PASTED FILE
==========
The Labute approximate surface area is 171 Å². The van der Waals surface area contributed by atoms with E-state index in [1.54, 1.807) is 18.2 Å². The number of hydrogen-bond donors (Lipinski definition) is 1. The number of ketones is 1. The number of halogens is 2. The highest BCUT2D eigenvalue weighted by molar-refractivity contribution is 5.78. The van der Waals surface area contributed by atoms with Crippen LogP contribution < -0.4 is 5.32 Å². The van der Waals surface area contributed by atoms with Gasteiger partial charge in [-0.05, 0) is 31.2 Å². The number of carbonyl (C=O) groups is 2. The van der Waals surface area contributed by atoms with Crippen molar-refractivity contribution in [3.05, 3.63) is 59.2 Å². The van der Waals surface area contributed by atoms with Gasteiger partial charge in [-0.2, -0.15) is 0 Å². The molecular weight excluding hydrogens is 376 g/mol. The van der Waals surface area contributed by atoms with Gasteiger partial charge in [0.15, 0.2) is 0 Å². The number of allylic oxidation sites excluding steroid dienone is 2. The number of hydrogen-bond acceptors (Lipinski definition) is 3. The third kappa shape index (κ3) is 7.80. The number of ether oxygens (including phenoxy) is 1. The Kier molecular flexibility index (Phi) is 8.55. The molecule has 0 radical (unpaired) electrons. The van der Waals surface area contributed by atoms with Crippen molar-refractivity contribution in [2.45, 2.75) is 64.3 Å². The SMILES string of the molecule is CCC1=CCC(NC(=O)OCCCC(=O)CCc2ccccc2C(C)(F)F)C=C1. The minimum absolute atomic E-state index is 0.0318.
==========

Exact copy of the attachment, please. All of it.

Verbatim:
The Labute approximate surface area is 171 Å². The van der Waals surface area contributed by atoms with E-state index in [1.54, 1.807) is 18.2 Å². The number of hydrogen-bond donors (Lipinski definition) is 1. The number of ketones is 1. The number of halogens is 2. The highest BCUT2D eigenvalue weighted by molar-refractivity contribution is 5.78. The van der Waals surface area contributed by atoms with Crippen LogP contribution < -0.4 is 5.32 Å². The van der Waals surface area contributed by atoms with Gasteiger partial charge in [-0.05, 0) is 31.2 Å². The number of carbonyl (C=O) groups is 2. The van der Waals surface area contributed by atoms with Crippen molar-refractivity contribution in [3.05, 3.63) is 59.2 Å². The van der Waals surface area contributed by atoms with Gasteiger partial charge in [-0.2, -0.15) is 0 Å². The molecular weight excluding hydrogens is 376 g/mol. The van der Waals surface area contributed by atoms with Gasteiger partial charge in [0.15, 0.2) is 0 Å². The number of allylic oxidation sites excluding steroid dienone is 2. The number of hydrogen-bond acceptors (Lipinski definition) is 3. The third kappa shape index (κ3) is 7.80. The number of ether oxygens (including phenoxy) is 1. The Kier molecular flexibility index (Phi) is 8.55. The molecule has 0 radical (unpaired) electrons. The van der Waals surface area contributed by atoms with Crippen molar-refractivity contribution in [2.45, 2.75) is 64.3 Å². The SMILES string of the molecule is CCC1=CCC(NC(=O)OCCCC(=O)CCc2ccccc2C(C)(F)F)C=C1. The minimum absolute atomic E-state index is 0.0318.